As they are waiting for the main group of marchers to get closer, a deputy asks the ICPD officer wearing the body-cam, “Do we want to throw some bangs first, or we’re just going straight to gas?”
“I think he’s just going straight to gas,” the officer says of Obbink. The officer then asks the deputy, “The bangs were effective the other night, weren’t they?”
“Yeah,” the deputy replies. “They might want to do that first.”
When the ICPD officer makes that suggestion to Obbink, the lieutenant says, “Yeah. I’m good with that.”
As the hundreds of protesters who marched that night start to approach the line of law enforcement officers, something happens that might have made the night end very differently.
A deputy suggests to the ICPD officer they make a deal with protesters, some of whom have been calling for the officers to take a knee in solidarity with the cause of Black Lives Matter. If the protesters take a knee, the officers should take a knee, the deputy says. The ICPD officer appears to agree, but before he can reach Lt. Obbink on the other side of the formation, Obbink begins to read out the dispersal order using a bullhorn.
The order to disperse is given twice more, then flash-bangs and tear gas are used on the protesters, who retreat in confusion.
Some officers begin to go after the protesters, but the ICPD officer with the body-cam orders them to remain on the line.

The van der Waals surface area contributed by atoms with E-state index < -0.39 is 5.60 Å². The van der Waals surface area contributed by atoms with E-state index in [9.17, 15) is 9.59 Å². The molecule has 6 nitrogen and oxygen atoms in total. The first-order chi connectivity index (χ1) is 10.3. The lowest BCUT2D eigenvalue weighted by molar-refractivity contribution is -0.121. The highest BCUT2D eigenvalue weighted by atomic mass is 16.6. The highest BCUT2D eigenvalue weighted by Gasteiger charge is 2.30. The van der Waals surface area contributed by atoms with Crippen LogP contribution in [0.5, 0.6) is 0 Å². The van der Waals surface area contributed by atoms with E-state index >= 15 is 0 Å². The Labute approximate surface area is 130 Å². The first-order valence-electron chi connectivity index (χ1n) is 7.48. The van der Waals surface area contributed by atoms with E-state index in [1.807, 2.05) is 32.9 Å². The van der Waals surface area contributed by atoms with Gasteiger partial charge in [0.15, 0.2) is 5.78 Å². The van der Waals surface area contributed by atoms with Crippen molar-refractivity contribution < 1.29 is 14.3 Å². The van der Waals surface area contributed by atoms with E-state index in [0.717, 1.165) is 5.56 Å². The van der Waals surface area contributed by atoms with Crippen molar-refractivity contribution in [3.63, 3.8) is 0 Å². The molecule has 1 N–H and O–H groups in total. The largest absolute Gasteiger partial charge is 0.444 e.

One thing that is obvious from the body-cam video is that law enforcement officers were worried the cars that accompanied the marchers would be used against them.
“I’m concerned they’re going to charge us here in a second,” the ICPD officer says to an ISP officer.
“Yeah, I am, too,” the trooper replies.
Orders for the cars to turn around are given by bullhorn, but as one officer points out, it doesn’t look like the drivers can hear the orders.
Officers continue to use smoke grenades, flash-bangs and pepper-spray on the protesters, who occasionally throw items and launch fireworks in the direction of law enforcement. ICPD officers also fire pepper balls at protesters.
After approximately 10 minutes, a second round of tear gas canisters are fired.
“I can’t believe how many are sticking around,” the ICPD officer says after the second round of tear gas. “It can’t feel good.”
“No. I got a mouthful of it and thought I was going to choke,” another officer says.
The standoff continues with the officers still occasionally firing pepper balls at protesters and using other munitions.
Eventually, ICPD officers begin to run out of the munitions they are using.
The officer with the body cam sends another ICPD officer to get some more, and then goes to talk to Obbink. The officer suggests the remaining protesters be allowed to march to the interstate, since traffic has already been diverted from I-80.
“What do we lose?” he asks. “There’s nobody on there, right?”
Obbink doesn’t appear to give the proposal serious consideration. Instead he talks on the radio and walks off.
Shortly after, the marchers head back towards downtown. Officers hear them making plans to return the following night.
The next day, the tear-gassing of the protesters was widely condemned. That night, the protesters marched peacefully up Dubuque Street, past law enforcement officers, and onto I-80.
In addition to ordering the release of the body-cam footage on Tuesday, the city council also approved a contract for a California consulting firm to conduct an independent review of the actions of ICPD officers on June 3 and issue a report.
According to the city, the review is expected to be finished 90 days after it begins, but a start date has not yet been announced.